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Picture:123RF/DEKLPFENAK
Picture:123RF/DEKLPFENAK

I had the privilege to watch 110 awesomely talented young women in action at Sun City last week, and it struck me again that golf clubs are a wonderful place for children to spend most of their school holidays.

I remember waiting anxiously for the seniors to arrive so I could get a bag that would pay for my own round later many moons ago. Years later I found out that my uncle, who introduced me to the game, paid the seniors for my services by bribing them with drinks at the 19th hole just to keep me keen on the game. Not sure that says much about my skills as a caddie, but it sure did keep me in golf.

One of my colleagues related how, as a youngster, he would be dropped off at his local course at dawn and be collected at sunset, armed only with an old set of clubs, a handful of golf balls and a few bucks for lunch. He’d play a minimum of 36 holes but could usually fit in 45 holes if play was not too slow. Ah, the vigour of youth.

Times may have changed, but the school holiday period remains a busy one for our junior golfers.

With so many junior tournaments crammed into the amateur golfing calendar nowadays, children can spend most of their holidays travelling with their families from one national or provincial event to the next.

In the recent June-July vacation, the junior boys could tee it up in a sequence of tournaments: the Nomads SA Boys Under-17 Championship at Bloemfontein Golf Club, the Nomads Coastal National Order of Merit (NOoM) at St Francis Links, followed by the Nomads Inland NOom at Modderfontein Golf Club and the Tshwane Junior Open at Waterkloof. That’s four big events with a lot of GolfRSA ranking points spread across the country in just more than two weeks.

For the young ones there was the Sun City U-13 and U-15 Challenge, and for the girls their GolfRSA flagship event, the Nomads SA Girls Championship, both hosted by Sun International at Sun City’s Gary Player Country Club.

I loved my time at the girls’ event, which this year drew 45 first-timers.

Indescribable delight

Played across four divisions, it was as entertaining to watch the top-level players show off their skills at the Home of the Nedbank Golf Challenge, as it was observing the focus and determination among the young C- and D-division contestants.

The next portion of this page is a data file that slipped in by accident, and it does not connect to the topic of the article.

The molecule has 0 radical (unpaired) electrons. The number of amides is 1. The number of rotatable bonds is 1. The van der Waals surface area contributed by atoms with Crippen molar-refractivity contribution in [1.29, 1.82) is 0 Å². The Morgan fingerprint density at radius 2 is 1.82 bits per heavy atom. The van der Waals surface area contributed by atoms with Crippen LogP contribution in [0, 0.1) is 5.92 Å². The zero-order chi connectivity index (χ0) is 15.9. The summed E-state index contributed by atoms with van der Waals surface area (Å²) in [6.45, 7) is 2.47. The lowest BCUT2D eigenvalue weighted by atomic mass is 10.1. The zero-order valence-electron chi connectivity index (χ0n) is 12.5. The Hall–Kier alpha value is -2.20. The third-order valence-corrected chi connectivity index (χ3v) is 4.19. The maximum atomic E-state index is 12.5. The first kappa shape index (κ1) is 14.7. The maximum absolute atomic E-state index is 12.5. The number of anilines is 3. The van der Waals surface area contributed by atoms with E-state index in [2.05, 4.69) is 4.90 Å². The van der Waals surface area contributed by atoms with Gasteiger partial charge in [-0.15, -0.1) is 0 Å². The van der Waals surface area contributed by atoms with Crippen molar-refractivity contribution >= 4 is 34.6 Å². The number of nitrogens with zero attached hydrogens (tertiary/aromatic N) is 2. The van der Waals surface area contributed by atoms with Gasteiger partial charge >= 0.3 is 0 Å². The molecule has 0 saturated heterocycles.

What enthralled me the most was to see them vigorously celebrate all their small successes, whether it was a trap shot executed well on a second try, or a putt for double bogey drop. The delight on their faces was just indescribable.

At the top level, the standard of golf was incredibly high, and not surprisingly, the A division ended in a play-off and was won in spectacular style by GolfRSA No 1 Gabbi Venter. The 18-year-old Bloemfontein golfer hit a blind shot from 173m out into the island green with a perfect draw to leave herself a three-foot eagle putt for victory. I know pros who would pay good money to execute the kind of approach shot into the par-five ninth that earned Venter her first national title.

While the tournaments come thick and fast over the holiday period, children are not encouraged or expected to tee it up in every event, but there is no denying that these junior events play a major role in the development of players from an early age.

The Nomads Golf Club SA sponsor 12 events annually on the GolfRSA junior circuit and I’d go as far as to say that there is not a single SA player who has made it in the pro ranks that has not benefited from Nomads in some way. Surprisingly, there are many golfers countrywide who have not yet heard of, or paid any attention to, this wonderful organisation.

So, here is the lowdown on the Nomads.

Electronic devices

From personal experience after a decade on the Sunshine Tour, I can tell you that I have yet to meet a more fun, generous, and good-hearted bunch of golfers. This group of golf lovers get together once a month — at one of the 12 different Nomads clubs countrywide — to play golf and have a good time, all the while devoting a lot of time and energy to raise money to benefit the development of the game and charities. And they have an absolute blast doing it! One of the many ways they raise money is by running the live scoring system for the Sunshine Tour.